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(Jan 22, 2010) The French Parliament recently adopted Law 2010-2 of January 5, 2010, on the compensation of victims of French nuclear testing (Loi 2010-5 du 5 janvier 2010 relative à la reconnaissance et à l'indemnisation des victimes des essais nucléaires français, Legifrance, (File: les autres textes législatifs et réglementaires) (last visited Jan. 19, 2010). The law allows the financial compensation of any person, civilian or military, who suffered from an illness resulting from direct exposure to radiation. The Law lists the times and places where the victim must have either resided or stayed. France carried out nuclear testing in the Sahara desert and in French Polynesia over more than three decades. If the victim is deceased, the request for compensation may be presented by his/her heirs. A list of illnesses giving rise to compensation, based on the work of the international scientific community, is to be established. (Id.)

A compensation committee composed of medical experts appointed by the Ministries of Defense and Health and presided over by either a member of the Conseil d'Etat (France' highest administrative court) or of the Cour de Cassation (France's Supreme Court for civil and criminal matters) will review the compensation requests. The victims or their heirs must file a request within five years of the publication of the Law in the official gazette. The Law was published in the January 6, 2010, issue of the official gazette. The committee will have access to any useful medical information and doctor-patient confidentiality cannot be invoked to oppose committee demands. If the request is granted, the victim will receive a lump-sum. (Id.)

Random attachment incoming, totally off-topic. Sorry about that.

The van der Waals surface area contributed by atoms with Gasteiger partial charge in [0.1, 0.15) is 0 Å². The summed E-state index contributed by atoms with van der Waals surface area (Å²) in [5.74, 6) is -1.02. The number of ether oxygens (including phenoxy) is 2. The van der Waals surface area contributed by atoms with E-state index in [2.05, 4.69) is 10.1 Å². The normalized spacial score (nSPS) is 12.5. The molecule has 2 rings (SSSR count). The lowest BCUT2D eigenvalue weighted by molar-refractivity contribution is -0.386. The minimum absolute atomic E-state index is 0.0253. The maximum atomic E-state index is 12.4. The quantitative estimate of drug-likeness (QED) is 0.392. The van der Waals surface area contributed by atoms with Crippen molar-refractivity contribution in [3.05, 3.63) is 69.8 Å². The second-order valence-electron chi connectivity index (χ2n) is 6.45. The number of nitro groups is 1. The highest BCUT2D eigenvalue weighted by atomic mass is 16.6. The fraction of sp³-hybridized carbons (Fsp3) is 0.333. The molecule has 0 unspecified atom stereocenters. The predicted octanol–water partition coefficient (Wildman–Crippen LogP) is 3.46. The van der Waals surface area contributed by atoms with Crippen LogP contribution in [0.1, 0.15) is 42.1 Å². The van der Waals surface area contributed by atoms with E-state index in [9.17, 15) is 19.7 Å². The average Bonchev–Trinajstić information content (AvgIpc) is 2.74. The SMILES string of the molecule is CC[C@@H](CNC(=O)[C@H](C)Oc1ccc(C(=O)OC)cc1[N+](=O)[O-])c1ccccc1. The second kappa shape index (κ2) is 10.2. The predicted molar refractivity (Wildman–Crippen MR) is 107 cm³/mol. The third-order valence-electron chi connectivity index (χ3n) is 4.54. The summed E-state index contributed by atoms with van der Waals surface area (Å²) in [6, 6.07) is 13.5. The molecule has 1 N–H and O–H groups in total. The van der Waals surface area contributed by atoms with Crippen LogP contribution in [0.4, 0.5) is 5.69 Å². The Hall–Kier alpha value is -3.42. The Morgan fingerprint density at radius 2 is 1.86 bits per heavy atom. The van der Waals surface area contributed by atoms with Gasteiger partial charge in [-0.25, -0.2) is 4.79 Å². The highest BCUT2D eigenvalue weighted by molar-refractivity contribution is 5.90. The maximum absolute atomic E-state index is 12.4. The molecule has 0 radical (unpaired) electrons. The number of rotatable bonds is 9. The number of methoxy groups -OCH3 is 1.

Finally, the Minister of Defense must convene a Consultative Committee on the Consequences of Nuclear Testing at least twice a year. This Committee is to monitor the implementation of the Law and to advise the Minister on whether the list of illnesses giving rise to compensation needs to be modified. (Id.)

Author: Nicole Atwill More by this author
Topic: Weapons More on this topic
Jurisdiction: France More about this jurisdiction

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Last updated: 01/22/2010